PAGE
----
The Occupational Safety and Health Administration has updated its Communication Tower directive regarding the use of hoist systems used to move workers to and from workstations on communication towers. The movement follows a dramatic increase in preventable injuries and fatalities in the industry.
More fatalities involving communication tower workers occurred in 2013 than in the previous two years combined. There have been nine deaths so far in 2014.
The directive will ensure that communication tower workers are protected regardless of the type of work they are performing. Employers and cell tower owners and operators are required to make sure workers are properly trained and protected.
The directive outlines the proper use of hoist and other fall arrest systems and includes information on how to hoist other workers safely. The new directive is an update to the 2002 enforcement policy, which only covered hoisting workings to workstations during new tower erection activities. The updated policy will including both maintenance and new construction of communication towers.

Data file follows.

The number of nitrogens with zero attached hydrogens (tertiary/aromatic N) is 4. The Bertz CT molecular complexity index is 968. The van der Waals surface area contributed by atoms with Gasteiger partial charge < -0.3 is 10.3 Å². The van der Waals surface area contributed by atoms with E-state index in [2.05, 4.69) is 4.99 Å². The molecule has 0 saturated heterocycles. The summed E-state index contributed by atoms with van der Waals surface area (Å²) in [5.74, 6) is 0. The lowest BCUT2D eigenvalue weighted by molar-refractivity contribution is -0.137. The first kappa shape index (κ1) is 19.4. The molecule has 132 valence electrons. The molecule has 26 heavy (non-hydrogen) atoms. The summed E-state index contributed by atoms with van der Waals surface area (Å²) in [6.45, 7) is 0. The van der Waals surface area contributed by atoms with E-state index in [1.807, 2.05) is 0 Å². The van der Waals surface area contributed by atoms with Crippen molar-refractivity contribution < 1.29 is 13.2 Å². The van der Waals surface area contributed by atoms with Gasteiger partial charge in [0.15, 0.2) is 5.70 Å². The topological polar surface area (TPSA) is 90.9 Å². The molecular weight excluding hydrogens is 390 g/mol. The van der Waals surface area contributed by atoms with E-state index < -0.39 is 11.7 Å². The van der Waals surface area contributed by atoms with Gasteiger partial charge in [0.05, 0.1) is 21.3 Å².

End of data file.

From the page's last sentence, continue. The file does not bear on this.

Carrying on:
OSHA is collaborating with the National Association of Tower Erectors and other industry stakeholders to ensure that every communication tower employer understands how to protect workers performing this high-hazard work.
OSHA sent a letter to communication tower employers urging them to comply with the new safety standards.
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